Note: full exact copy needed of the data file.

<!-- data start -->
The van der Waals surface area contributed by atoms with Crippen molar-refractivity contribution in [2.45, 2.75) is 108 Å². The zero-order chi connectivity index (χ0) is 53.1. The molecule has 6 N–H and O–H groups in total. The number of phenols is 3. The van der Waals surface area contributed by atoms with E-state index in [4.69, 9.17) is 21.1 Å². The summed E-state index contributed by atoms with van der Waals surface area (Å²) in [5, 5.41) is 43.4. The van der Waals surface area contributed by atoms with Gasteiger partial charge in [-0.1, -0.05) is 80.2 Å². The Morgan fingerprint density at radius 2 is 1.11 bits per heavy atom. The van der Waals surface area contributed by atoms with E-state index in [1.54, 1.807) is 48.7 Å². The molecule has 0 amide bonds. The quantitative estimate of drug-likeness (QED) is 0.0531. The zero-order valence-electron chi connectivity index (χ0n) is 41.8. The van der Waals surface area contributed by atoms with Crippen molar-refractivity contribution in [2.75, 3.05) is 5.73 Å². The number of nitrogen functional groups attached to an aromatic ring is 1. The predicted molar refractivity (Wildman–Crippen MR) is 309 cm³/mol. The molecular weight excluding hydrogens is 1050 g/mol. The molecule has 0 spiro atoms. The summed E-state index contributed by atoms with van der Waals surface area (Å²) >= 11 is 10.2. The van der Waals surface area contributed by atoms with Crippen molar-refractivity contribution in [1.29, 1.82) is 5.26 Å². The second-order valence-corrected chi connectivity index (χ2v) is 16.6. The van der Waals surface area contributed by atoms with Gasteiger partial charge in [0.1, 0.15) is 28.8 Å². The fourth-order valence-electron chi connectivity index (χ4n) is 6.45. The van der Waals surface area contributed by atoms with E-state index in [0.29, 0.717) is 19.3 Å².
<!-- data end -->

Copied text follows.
The van der Waals surface area contributed by atoms with Crippen molar-refractivity contribution in [2.45, 2.75) is 108 Å². The zero-order chi connectivity index (χ0) is 53.1. The molecule has 6 N–H and O–H groups in total. The number of phenols is 3. The van der Waals surface area contributed by atoms with E-state index in [4.69, 9.17) is 21.1 Å². The summed E-state index contributed by atoms with van der Waals surface area (Å²) in [5, 5.41) is 43.4. The van der Waals surface area contributed by atoms with Gasteiger partial charge in [-0.1, -0.05) is 80.2 Å². The Morgan fingerprint density at radius 2 is 1.11 bits per heavy atom. The van der Waals surface area contributed by atoms with E-state index in [1.54, 1.807) is 48.7 Å². The molecule has 0 amide bonds. The quantitative estimate of drug-likeness (QED) is 0.0531. The zero-order valence-electron chi connectivity index (χ0n) is 41.8. The van der Waals surface area contributed by atoms with Crippen molar-refractivity contribution in [2.75, 3.05) is 5.73 Å². The number of nitrogen functional groups attached to an aromatic ring is 1. The predicted molar refractivity (Wildman–Crippen MR) is 309 cm³/mol. The molecular weight excluding hydrogens is 1050 g/mol. The molecule has 0 spiro atoms. The summed E-state index contributed by atoms with van der Waals surface area (Å²) >= 11 is 10.2. The van der Waals surface area contributed by atoms with Crippen molar-refractivity contribution in [1.29, 1.82) is 5.26 Å². The second-order valence-corrected chi connectivity index (χ2v) is 16.6. The van der Waals surface area contributed by atoms with Gasteiger partial charge in [0.1, 0.15) is 28.8 Å². The fourth-order valence-electron chi connectivity index (χ4n) is 6.45. The van der Waals surface area contributed by atoms with E-state index in [0.29, 0.717) is 19.3 Å².